2. From the circumstances of our Saviour s appearance in the world let us learn the duties of patience, charity and humility.

3. In order to humble the pride of our hearts, when we are tempted to bear ourselves high upon any worldly advantages, which give us a superiority above our brethren, let us consider how Jesus Christ, the best and wisest, judged of these things.

(R. Fiddes)

How can it be said of Christ that He had neither comeliness nor beauty, since it is said (Psalm 45:2), that "He is fairer than the children of men," or "than the sons of Adam"? And in Song of Solomon 5:10-16 He is described by the spouse to be well-coloured, and likewise well-featured, and she goeth on from part to part, from head to feet; and then concludeth, "He is altogether lovely." To this I answer —

1. It is one thing what, Christ is to the spouse, another what He is to the unbelieving Jews Christ's beauties are reward, seen of none but those that are inwardly acquainted with Him. The spouse speaketh of Him in a spiritual sense.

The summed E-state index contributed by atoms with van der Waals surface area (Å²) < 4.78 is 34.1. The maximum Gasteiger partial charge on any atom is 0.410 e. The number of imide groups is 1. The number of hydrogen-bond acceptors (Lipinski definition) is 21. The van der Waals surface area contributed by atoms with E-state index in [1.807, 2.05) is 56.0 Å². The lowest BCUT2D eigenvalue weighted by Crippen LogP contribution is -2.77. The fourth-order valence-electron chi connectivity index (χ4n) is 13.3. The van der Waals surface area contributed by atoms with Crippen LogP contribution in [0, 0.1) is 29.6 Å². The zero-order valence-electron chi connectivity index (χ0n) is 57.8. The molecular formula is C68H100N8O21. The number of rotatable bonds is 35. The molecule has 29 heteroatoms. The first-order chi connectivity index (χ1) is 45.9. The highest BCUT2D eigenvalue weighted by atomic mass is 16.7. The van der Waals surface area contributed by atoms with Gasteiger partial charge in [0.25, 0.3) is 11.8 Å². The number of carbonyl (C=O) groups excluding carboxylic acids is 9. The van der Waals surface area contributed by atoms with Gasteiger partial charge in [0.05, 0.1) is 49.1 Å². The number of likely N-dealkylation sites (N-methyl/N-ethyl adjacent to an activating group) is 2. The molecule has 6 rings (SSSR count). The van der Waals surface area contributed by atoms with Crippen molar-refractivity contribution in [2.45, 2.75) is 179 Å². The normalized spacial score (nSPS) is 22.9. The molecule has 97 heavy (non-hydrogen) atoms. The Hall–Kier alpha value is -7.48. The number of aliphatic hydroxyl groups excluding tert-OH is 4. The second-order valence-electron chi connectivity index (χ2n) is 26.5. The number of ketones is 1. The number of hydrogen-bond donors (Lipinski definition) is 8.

2. We must distinguish between Christ's humiliation and exaltation, His Godhead and His manhood. In His Godhead He is "the brightness of His Father's glory, and the express image of His person," and consequently full of beauty. In His humiliation He is not only a man, but a mean man (Philippians 2:9).

3. In Christ's humiliation we must distinguish as to what He is in Himself and as to what He is in the eye of the world.

( T. Manton, D.D.)

Do not despise things, for their meanness, for so thou mayest condemn the ways of God.

( T. Manton, D.D.)

As there was meanness in the outward habitude of Christ's person, so there is now in the administration of His kingdom; as appears by considering —